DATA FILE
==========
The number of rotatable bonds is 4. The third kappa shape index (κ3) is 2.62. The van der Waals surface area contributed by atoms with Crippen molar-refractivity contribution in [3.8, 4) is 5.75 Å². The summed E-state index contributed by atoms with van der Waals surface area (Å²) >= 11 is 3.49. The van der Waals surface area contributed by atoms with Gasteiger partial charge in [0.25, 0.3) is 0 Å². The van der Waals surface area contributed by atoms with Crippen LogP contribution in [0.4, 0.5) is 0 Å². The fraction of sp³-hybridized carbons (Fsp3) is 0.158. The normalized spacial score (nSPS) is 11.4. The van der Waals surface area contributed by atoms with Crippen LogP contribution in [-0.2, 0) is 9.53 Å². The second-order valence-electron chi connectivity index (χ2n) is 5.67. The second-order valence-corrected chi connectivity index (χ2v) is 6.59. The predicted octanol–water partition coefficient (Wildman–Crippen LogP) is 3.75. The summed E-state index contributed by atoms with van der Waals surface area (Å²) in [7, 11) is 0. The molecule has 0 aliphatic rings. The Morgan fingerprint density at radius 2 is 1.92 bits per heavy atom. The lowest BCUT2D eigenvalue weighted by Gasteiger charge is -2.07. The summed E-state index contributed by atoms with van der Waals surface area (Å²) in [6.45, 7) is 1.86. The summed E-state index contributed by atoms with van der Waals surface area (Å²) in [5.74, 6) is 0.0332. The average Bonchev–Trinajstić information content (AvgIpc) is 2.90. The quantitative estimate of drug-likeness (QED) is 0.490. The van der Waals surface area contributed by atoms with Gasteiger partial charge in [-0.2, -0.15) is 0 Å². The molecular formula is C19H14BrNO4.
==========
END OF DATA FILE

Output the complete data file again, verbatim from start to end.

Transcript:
The number of rotatable bonds is 4. The third kappa shape index (κ3) is 2.62. The van der Waals surface area contributed by atoms with Crippen molar-refractivity contribution in [3.8, 4) is 5.75 Å². The summed E-state index contributed by atoms with van der Waals surface area (Å²) >= 11 is 3.49. The van der Waals surface area contributed by atoms with Gasteiger partial charge in [0.25, 0.3) is 0 Å². The van der Waals surface area contributed by atoms with Crippen LogP contribution in [0.4, 0.5) is 0 Å². The fraction of sp³-hybridized carbons (Fsp3) is 0.158. The normalized spacial score (nSPS) is 11.4. The van der Waals surface area contributed by atoms with Crippen LogP contribution in [-0.2, 0) is 9.53 Å². The second-order valence-electron chi connectivity index (χ2n) is 5.67. The second-order valence-corrected chi connectivity index (χ2v) is 6.59. The predicted octanol–water partition coefficient (Wildman–Crippen LogP) is 3.75. The summed E-state index contributed by atoms with van der Waals surface area (Å²) in [7, 11) is 0. The molecule has 0 aliphatic rings. The Morgan fingerprint density at radius 2 is 1.92 bits per heavy atom. The lowest BCUT2D eigenvalue weighted by Gasteiger charge is -2.07. The summed E-state index contributed by atoms with van der Waals surface area (Å²) in [6.45, 7) is 1.86. The summed E-state index contributed by atoms with van der Waals surface area (Å²) in [5.74, 6) is 0.0332. The average Bonchev–Trinajstić information content (AvgIpc) is 2.90. The quantitative estimate of drug-likeness (QED) is 0.490. The van der Waals surface area contributed by atoms with Gasteiger partial charge in [-0.2, -0.15) is 0 Å². The molecular formula is C19H14BrNO4.